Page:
China is accelerating the yuan’s appreciation as part of the “grand bargain” to win U.S. support for Beijing to gain a bigger say at the International Monetary Fund, says Goldman Sachs Asset Management’s Jim O’Neill.
China’s yuan, known as the renminbi, reached the strongest level against the dollar since 1993 ahead of a Group of 20 leaders meeting this week in Seoul. The gain came after the IMF’s executive board approved a plan that would make China the third-strongest member in the organization, a position described by the fund’s chief Dominique Strauss-Kahn as allowing Beijing to take more “responsibility” in the global economy.
“People forget, but the currency has risen by 3 percent since the summer and has risen nearly 25 percent over five years,” said O’Neill, chairman of Goldman Sachs Asset, in an interview on Bloomberg Television. It’s not a “fluke” that China is given a bigger share at the Washington-based IMF, and “that’s part of the grand bargain,” he said.
O’Neill, who was returning from a nine-day trip to Asia, including China, also said it’s “ridiculous” to claim that countries around the world are engaging in a “currency war.” Brazil’s Finance Minister Guido Mantega used the “war” term in September to complain that countries from the U.S., China to Japan are pushing to weaken their currencies to gain an export edge.
“The whole currency war thing is ridiculous,” said O’Neill. “A true currency war will surely be one where the U.S. bought renminbi. I know this is a great term for people in the media, but it doesn’t really make sense to me at all.”
The yuan rose as much as 0.2 percent to 6.6330 a dollar today, the strongest level since China unified official and market exchange rates at the end of 1993, according to the China Foreign Exchange Trading System. The yuan will rise faster than the 3 percent traders are betting on in the non-deliverable forwards, according to O’Neill.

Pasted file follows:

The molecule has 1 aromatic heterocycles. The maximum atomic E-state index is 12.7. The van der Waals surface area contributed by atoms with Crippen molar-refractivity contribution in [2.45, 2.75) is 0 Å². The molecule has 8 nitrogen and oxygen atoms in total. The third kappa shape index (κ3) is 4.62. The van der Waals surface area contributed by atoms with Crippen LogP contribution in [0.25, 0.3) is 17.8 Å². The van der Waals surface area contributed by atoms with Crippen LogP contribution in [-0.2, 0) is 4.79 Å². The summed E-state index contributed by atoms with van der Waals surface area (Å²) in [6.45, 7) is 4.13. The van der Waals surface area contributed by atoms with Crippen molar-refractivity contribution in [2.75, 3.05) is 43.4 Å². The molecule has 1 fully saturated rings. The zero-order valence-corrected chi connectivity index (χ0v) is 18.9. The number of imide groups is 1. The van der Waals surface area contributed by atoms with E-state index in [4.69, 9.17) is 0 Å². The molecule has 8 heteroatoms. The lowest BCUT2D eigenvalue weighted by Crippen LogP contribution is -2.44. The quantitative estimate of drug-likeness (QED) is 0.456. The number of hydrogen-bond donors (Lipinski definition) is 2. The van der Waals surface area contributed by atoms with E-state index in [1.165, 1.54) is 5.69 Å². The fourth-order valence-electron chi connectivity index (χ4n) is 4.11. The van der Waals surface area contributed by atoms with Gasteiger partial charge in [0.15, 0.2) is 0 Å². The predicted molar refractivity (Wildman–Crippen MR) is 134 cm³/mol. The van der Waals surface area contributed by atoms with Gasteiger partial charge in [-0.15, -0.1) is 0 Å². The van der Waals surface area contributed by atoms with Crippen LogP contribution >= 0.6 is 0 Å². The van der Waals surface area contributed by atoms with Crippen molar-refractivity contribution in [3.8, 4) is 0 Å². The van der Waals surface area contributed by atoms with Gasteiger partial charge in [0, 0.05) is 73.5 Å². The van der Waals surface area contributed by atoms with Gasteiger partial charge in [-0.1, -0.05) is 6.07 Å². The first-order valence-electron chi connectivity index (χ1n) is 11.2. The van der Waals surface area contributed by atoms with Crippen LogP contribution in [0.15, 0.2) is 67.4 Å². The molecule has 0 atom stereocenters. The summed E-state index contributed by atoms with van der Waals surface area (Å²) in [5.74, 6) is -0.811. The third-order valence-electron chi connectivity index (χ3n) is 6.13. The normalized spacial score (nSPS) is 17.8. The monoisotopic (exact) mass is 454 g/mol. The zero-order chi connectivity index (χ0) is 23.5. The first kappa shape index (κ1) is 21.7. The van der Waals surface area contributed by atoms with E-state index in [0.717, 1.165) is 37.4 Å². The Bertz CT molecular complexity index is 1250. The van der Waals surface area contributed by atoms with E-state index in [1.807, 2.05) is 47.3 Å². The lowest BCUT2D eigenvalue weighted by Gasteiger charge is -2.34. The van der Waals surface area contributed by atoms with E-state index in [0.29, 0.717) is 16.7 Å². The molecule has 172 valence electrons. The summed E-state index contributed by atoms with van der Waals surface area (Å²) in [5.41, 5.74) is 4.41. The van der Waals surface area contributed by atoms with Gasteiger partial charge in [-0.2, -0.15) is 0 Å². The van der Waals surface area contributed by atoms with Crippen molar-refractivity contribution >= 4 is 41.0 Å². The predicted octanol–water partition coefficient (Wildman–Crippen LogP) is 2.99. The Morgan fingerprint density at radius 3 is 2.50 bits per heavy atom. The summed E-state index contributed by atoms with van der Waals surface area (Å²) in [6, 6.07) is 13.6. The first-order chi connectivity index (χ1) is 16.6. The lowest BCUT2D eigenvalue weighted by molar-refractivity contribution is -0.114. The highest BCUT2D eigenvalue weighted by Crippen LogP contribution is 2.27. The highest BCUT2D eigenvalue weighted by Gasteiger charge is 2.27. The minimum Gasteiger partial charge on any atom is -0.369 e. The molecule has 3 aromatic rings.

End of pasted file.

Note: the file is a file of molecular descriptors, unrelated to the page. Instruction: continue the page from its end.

Acting on an Oct. 23 deal by finance chiefs of the G-20 nations, the IMF agreed last week to shift more than 6 percent of voting rights to developing countries, while weakening the clout of European members including Belgium and Germany. The plan “may have an influence on the behavior of the Chinese authorities,” Managing Director Strauss-Kahn told reporters in Washington on Nov. 6.
No Banking Crisis
O’Neill, 53, created the BRICs acronym in 2001 to describe the rising power of large emerging markets in Brazil, Russia, India and China. He was named chairman of Goldman Sachs Asset Management in September after working as the co-head of global economics research and chief currency economist at Goldman Sachs Group Inc. since 1995.
In the interview, O’Neill also rebuffed speculation that China may have a banking crisis as the government boosts lending to stimulate growth during the financial crisis. Harvard University professor Kenneth Rogoff said in July China’s property market had begun a “collapse” that would hit the nation’s banking system. Fund managers including James Chanos and Marc Faber also have warned of a crash if a property bubble isn’t averted.
“People in New York seem to be worried about some kind of Chinese bank crisis,” said O’Neill. “That’s just naïve. The Chinese government owns the Chinese banks. Every time I go, I keep searching for all these things that could go wrong especially because people are telling me every week. But I didn’t see much of it.”
China is moving to reduce its current account surplus in the share of its economy, a move that the U.S. Treasury endorses, said O’Neill. It is the U.S. lawmakers who are intensifying the tension between the two countries, he added.
The House of Representatives on Sept. 29 passed a bill to let U.S. companies impose punitive duties on Chinese products to compensate for a weak yuan.
“The relations between the Treasury and China are very good,” said O’Neill. “The problem is something called Congress. The U.S. politicians need to understand that there’s plenty of scope for another big guy on the block as well as themselves.”
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